Extracting some arguments from the critique of Marxism in the second volume of The Open Society and its Enemies. This is concerned with the Marx/Engels doctrine on the possible need for a violent revolution. Popper argued that the ambiguities of violence and of power-conquest make the working of democracy impossible if they are adopted by a major political party. He suggested that democracy can work only if the main parties adhere to a view along these lines (points 1-7 quoted from Chapter 19 of OSE):
(1) Democracy cannot be fully characterized as the rule of the majority, although the institution of general elections is most important. For a majority might rule in a tyrannical way. (The majority of those who are less than 6 ft. high may decide that the minority of those over 6 ft. shall pay all taxes.) In a democracy, the powers of the rulers must be limited; and the criterion of a democracy is this: In a democracy, the rulers—that is to say, the government—can be dismissed by the ruled without bloodshed. Thus if the men in power do not safeguard those institutions which secure to the minority the possibility of working for a peaceful change, then their rule is a tyranny.
(2) We need only distinguish between two forms of government, viz. such as possess institutions of this kind, and all others; i.e. democracies and tyrannies.
(3) A consistent democratic constitution should exclude only one type of change in the legal system, namely a change which would endanger its democratic character.
(4) In a democracy, the full protection of minorities should not extend to those who violate the law, and especially not to those who incite others to the violent overthrow of the democracy.
(5) A policy of framing institutions to safeguard democracy must always proceed on the assumption that there may be antidemocratic tendencies latent among the ruled as well as among the rulers.
(6) If democracy is destroyed, all rights are destroyed. Even if certain economic advantages enjoyed by the ruled should persist, they would persist only on sufferance.
(7) Democracy provides an invaluable battle-ground for any reasonable reform, since it permits reform without violence. But if the preservation of democracy is not made the first consideration in any particular battle fought out on this battle-ground, then the latent anti-democratic tendencies which are always present may bring about a breakdown of democracy.
It was Popper’s view that the Marxists too often pursued a course of making the workers suspicious of democracy. He quoted Engels “In reality the state is nothing more than a machine for the oppression of one class by another, and this holds for a democratic republic no less than for a monarchy.”
This view results in the policy of blaming democracy for problems and evils as though democracy is supposed to be a magic cure-all that automatically prevents bad things from happening (and so evils are blamed on democracy) instead of recognizing that democracy is just a ramework for regime change and people have to fix things up either by direct (legal) action or by revising the legal and social system by piecemeal reform.
It also tends to result in the policy of teaching the people to consider the state not as theirs, but as belonging to the rulers, and to claim that the only one way to improve things is the complete conquest of power (winner take all).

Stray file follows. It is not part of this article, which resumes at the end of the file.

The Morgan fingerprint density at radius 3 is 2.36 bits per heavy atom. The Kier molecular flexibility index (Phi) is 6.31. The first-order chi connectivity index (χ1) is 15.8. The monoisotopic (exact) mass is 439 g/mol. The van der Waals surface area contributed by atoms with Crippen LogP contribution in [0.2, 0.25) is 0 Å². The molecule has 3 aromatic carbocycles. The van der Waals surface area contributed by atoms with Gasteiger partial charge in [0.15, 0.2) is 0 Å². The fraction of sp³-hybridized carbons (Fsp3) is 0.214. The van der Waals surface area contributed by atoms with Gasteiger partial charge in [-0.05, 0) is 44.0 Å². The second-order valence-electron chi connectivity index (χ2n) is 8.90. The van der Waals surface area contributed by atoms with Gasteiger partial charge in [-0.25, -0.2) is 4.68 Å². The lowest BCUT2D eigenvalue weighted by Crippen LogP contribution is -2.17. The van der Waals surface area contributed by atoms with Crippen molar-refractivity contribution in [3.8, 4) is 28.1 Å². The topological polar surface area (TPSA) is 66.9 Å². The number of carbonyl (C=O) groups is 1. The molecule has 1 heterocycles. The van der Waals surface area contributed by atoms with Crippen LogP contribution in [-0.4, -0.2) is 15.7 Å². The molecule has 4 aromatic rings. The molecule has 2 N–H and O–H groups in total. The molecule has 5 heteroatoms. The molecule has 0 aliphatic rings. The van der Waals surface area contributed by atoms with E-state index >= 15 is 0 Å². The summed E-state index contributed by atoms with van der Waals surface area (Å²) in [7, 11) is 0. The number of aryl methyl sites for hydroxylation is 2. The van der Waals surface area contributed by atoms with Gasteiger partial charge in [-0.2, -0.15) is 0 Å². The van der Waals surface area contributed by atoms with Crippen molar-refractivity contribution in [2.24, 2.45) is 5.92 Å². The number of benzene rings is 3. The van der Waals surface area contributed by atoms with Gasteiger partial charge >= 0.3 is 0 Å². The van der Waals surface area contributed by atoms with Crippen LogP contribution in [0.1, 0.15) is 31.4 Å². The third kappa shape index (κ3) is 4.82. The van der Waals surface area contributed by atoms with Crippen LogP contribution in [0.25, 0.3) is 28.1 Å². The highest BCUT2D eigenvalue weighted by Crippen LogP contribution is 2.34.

Popper again “But this neglects the one really important thing about democracy, that it checks and balances power. Such a policy amounts to doing the work of the enemies of the open society; it provides them with an unwitting fifth column. And against the Manifesto which says ambiguously: ‘The first step in the revolution of the working class is to raise the proletariat to the position of the ruling class—to win the battle of democracy’, I assert that if this is accepted as the first step, then the battle of democracy will be lost.”
In the previous chapter 18 on The Coming of Socialism he contempleted the question whether we can we assume that a classless society will emerge from a battle between the bourgeoisie and the proletariat, after these are the only two classes left and the increasing misery of the workers has driven them to desperation? In Popper’s view there was no assurance that the workers’ victory must lead to a classless society because classes are not like individuals and whatever unity they might manage to achieve during a “class war” would be most unlikely to survive the end of the conflct with the “class enemy”.
“The most likely development is, of course, that those actually in power at the moment of victory — those of the revolutionary leaders who have survived the struggle for power and the various purges, together with their staff—will form a New Class: the new ruling class of the new society, a kind of new aristocracy or bureaucracy; and it is most likely that they will attempt to hide this fact. This they can do, most conveniently, by retaining as much as possible of the revolutionary ideology, taking advantage of these sentiments instead of wasting their time in efforts to destroy them (in accordance with Pareto’s advice to all rulers). And it seems likely enough that they will be able to make fullest use of the revolutionary ideology if at the same time they exploit the fear of counter-revolutionary developments. In this way, the revolutionary ideology will serve them for apologetic purposes: it will serve them both as a vindication of the use they make of their power, and as a means of stabilizing it; in short, as a new ‘opium for the people’.”
For more extensive extracts and commentary from Chapter 18 and 19, parts 1 and 2.